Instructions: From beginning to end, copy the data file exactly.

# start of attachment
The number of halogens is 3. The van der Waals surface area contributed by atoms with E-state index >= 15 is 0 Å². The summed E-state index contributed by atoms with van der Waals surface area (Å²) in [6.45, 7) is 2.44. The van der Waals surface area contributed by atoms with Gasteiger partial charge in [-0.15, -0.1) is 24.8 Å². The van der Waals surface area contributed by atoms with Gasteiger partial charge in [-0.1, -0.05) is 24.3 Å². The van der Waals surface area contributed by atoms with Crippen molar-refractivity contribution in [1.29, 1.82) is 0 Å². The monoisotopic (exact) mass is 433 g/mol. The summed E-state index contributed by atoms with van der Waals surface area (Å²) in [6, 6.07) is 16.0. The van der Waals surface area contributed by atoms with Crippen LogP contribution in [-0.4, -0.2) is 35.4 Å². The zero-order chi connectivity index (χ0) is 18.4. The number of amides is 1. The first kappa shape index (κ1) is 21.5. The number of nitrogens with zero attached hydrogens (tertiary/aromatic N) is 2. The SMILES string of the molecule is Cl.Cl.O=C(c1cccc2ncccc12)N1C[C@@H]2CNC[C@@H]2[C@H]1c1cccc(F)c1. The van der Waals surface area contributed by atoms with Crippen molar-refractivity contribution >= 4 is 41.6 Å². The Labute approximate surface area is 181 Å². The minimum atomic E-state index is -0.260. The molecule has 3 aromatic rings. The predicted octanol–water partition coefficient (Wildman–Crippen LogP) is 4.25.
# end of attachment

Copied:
The number of halogens is 3. The van der Waals surface area contributed by atoms with E-state index >= 15 is 0 Å². The summed E-state index contributed by atoms with van der Waals surface area (Å²) in [6.45, 7) is 2.44. The van der Waals surface area contributed by atoms with Gasteiger partial charge in [-0.15, -0.1) is 24.8 Å². The van der Waals surface area contributed by atoms with Gasteiger partial charge in [-0.1, -0.05) is 24.3 Å². The van der Waals surface area contributed by atoms with Crippen molar-refractivity contribution in [1.29, 1.82) is 0 Å². The monoisotopic (exact) mass is 433 g/mol. The summed E-state index contributed by atoms with van der Waals surface area (Å²) in [6, 6.07) is 16.0. The van der Waals surface area contributed by atoms with Crippen LogP contribution in [-0.4, -0.2) is 35.4 Å². The zero-order chi connectivity index (χ0) is 18.4. The number of amides is 1. The first kappa shape index (κ1) is 21.5. The number of nitrogens with zero attached hydrogens (tertiary/aromatic N) is 2. The SMILES string of the molecule is Cl.Cl.O=C(c1cccc2ncccc12)N1C[C@@H]2CNC[C@@H]2[C@H]1c1cccc(F)c1. The van der Waals surface area contributed by atoms with Crippen molar-refractivity contribution >= 4 is 41.6 Å². The Labute approximate surface area is 181 Å². The minimum atomic E-state index is -0.260. The molecule has 3 aromatic rings. The predicted octanol–water partition coefficient (Wildman–Crippen LogP) is 4.25.